The term bibliometrics was first coined by Prichard (25) in 1969 in preference to existing terminology ‘statistical bibliography’. The word “Bibliometrics” has two roots: ‘biblio’ and ‘metrics. The term ‘biblio’ is derived from the combination of Latin and Greek word ‘biblion’ equivalent to Bylos, meaning book, paper which in turn was derived from the word Bylos, a city of Phenonicia,  a noted city for export trade in paper.  The word ‘metrics’, on the other hand, indicates the science of meter, i.e., measurement and is derived either from Latin or Greek word ‘metricus’ or ‘metricos’ respectively, each managing measurement.  This term was coined for the first time by Alan Pritchard.  He used the term to describe all 'studies which seek to quantify the process of written communication'. Fairthorne (13) also defined it as 'the quantitative treatment of the properties of recorded discourse and behaviour pertaining to it.'

Bibliometric studies include studies of the growth of the literature in some subject, how much literature is contributed by various individuals, groups, or organisations or countries; how much exists in various languages; how the literature on some subject is scattered (e.g., over documentary types, language journals); and how quickly the literature on some subject becomes out-of-date (Studies of obsolescence).  Another important group of bibliometric studies relates to what sources author cite.  Day-by-day this study is attaining sophistication and complexity, having national, international and inter disciplinary character.  The backbone of Bibliometrics lies in its sound theoretical foundation most effectively laid by some pioneers like Lotka (20), Bradford (3), Zipf (39), Duck J de Sola Price (24), Bookstein(4), Mandelbrot (21), Brookes (5,6,7,8), Garifield (14,15), Egghe (12) and many others, and their techniques are capable of throwing light on various complicated problems faced by information scientists to quantify the process of written communication. The bibliometric tools can be applied to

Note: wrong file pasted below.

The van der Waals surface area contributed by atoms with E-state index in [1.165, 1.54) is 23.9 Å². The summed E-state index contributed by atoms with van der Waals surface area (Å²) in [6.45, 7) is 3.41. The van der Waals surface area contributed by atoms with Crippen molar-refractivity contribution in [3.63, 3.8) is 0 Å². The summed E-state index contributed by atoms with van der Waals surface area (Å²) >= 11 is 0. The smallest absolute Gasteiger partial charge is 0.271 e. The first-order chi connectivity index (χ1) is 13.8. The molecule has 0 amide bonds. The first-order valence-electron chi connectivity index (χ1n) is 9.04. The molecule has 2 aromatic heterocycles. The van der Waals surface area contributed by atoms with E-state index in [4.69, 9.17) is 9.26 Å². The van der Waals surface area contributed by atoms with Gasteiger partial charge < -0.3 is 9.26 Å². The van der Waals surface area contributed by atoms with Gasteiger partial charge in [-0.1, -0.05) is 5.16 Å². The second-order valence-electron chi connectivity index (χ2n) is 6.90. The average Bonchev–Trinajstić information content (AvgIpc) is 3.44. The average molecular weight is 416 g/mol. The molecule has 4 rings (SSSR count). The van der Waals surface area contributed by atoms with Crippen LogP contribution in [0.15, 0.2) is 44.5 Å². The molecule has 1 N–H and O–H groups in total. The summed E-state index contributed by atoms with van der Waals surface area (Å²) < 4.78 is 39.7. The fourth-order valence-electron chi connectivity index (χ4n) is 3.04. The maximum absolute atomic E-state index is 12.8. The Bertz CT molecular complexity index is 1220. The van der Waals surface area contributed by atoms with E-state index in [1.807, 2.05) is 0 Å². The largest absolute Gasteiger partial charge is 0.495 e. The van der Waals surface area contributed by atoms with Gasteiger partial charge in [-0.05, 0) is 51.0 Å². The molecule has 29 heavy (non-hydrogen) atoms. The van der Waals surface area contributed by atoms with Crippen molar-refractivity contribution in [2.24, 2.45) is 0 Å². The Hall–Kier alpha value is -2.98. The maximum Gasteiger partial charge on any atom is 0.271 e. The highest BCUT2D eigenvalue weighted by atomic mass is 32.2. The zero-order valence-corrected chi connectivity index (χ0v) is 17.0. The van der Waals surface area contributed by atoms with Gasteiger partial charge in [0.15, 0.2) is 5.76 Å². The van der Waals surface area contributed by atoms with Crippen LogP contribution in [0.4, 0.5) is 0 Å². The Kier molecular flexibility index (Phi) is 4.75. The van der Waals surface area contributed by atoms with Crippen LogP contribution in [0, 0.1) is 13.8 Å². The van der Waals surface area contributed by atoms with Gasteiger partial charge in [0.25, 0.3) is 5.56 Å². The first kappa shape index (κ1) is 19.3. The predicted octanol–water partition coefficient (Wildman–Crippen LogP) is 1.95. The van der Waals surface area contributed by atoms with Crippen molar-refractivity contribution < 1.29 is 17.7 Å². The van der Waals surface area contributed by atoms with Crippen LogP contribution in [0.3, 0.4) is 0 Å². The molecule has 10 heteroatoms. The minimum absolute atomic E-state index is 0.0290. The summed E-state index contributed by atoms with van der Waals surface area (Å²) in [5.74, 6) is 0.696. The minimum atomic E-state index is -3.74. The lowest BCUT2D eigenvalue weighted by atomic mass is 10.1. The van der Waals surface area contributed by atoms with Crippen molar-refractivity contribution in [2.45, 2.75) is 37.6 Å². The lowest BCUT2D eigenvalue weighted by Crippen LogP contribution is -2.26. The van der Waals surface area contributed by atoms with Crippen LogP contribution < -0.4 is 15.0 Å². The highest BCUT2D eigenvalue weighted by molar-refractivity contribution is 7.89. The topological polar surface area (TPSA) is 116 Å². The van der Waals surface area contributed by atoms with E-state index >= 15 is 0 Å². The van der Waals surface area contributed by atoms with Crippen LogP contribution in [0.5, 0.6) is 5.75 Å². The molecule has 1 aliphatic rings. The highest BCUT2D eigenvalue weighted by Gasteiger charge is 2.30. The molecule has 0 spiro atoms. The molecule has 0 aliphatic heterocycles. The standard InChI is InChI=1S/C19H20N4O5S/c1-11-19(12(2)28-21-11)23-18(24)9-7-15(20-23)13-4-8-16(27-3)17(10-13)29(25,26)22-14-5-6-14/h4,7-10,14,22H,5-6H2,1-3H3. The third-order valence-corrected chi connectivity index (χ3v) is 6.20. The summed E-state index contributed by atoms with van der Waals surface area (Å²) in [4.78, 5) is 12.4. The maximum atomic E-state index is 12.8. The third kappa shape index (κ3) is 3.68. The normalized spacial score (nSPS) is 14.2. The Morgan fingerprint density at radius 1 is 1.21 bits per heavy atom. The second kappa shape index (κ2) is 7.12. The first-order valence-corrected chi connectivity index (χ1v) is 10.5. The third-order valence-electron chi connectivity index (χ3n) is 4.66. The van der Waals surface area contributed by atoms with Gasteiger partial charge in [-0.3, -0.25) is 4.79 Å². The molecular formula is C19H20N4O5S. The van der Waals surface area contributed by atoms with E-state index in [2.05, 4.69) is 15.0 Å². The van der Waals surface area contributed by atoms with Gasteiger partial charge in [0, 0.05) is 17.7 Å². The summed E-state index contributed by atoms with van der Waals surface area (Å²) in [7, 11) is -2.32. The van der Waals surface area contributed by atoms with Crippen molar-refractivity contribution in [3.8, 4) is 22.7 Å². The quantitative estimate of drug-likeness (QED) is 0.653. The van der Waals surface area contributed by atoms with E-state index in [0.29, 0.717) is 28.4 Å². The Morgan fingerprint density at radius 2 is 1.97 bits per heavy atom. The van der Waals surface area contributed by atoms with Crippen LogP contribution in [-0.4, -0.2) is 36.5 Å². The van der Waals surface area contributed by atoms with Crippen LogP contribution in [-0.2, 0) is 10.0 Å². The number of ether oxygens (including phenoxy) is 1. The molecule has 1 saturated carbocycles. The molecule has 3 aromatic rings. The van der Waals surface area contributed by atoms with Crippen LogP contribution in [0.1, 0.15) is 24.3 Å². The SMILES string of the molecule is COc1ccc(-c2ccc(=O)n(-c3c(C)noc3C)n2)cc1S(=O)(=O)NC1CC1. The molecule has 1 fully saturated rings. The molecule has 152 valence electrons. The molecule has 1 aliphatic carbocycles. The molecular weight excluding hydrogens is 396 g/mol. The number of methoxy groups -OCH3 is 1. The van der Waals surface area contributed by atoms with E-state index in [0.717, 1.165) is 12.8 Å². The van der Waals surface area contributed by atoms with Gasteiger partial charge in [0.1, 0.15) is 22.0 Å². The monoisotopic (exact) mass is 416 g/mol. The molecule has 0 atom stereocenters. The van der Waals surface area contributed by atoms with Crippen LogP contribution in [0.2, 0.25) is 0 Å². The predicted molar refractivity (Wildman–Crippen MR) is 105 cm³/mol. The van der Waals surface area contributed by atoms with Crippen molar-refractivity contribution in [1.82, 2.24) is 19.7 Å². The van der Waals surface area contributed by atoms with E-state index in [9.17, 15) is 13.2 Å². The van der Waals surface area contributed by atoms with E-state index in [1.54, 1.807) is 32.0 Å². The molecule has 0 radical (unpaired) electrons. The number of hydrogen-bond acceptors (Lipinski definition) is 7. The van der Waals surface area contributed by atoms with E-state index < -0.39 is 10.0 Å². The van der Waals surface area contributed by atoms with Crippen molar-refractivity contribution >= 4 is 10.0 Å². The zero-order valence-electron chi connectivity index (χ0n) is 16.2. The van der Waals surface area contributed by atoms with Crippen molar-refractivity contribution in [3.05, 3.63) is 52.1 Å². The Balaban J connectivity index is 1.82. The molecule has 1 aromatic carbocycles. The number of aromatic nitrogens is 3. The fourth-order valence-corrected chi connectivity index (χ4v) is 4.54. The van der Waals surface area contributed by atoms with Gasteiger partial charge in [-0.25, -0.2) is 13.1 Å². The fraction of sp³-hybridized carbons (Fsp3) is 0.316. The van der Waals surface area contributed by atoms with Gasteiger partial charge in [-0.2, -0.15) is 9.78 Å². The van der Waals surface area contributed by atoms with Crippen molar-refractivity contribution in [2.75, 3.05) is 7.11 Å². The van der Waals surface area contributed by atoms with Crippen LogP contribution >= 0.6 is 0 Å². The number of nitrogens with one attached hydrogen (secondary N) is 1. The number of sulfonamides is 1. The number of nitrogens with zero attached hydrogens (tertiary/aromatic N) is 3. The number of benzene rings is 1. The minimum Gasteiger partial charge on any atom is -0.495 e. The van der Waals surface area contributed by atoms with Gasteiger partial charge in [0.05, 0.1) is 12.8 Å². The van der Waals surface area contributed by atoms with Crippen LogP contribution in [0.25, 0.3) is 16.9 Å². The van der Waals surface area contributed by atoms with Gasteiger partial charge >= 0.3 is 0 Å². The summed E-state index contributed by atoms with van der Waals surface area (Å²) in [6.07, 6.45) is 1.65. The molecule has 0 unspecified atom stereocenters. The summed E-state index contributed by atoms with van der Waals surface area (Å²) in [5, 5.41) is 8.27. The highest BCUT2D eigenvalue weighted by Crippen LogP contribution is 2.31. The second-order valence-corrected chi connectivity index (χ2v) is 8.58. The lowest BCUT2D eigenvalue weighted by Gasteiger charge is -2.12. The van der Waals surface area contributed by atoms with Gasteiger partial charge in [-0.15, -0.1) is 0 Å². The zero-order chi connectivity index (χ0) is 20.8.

1. Studies related to scattering of articles
  2. Geographical distribution, language-wise distribution, institution-wise distribution of articles
  3. Age distribution of documents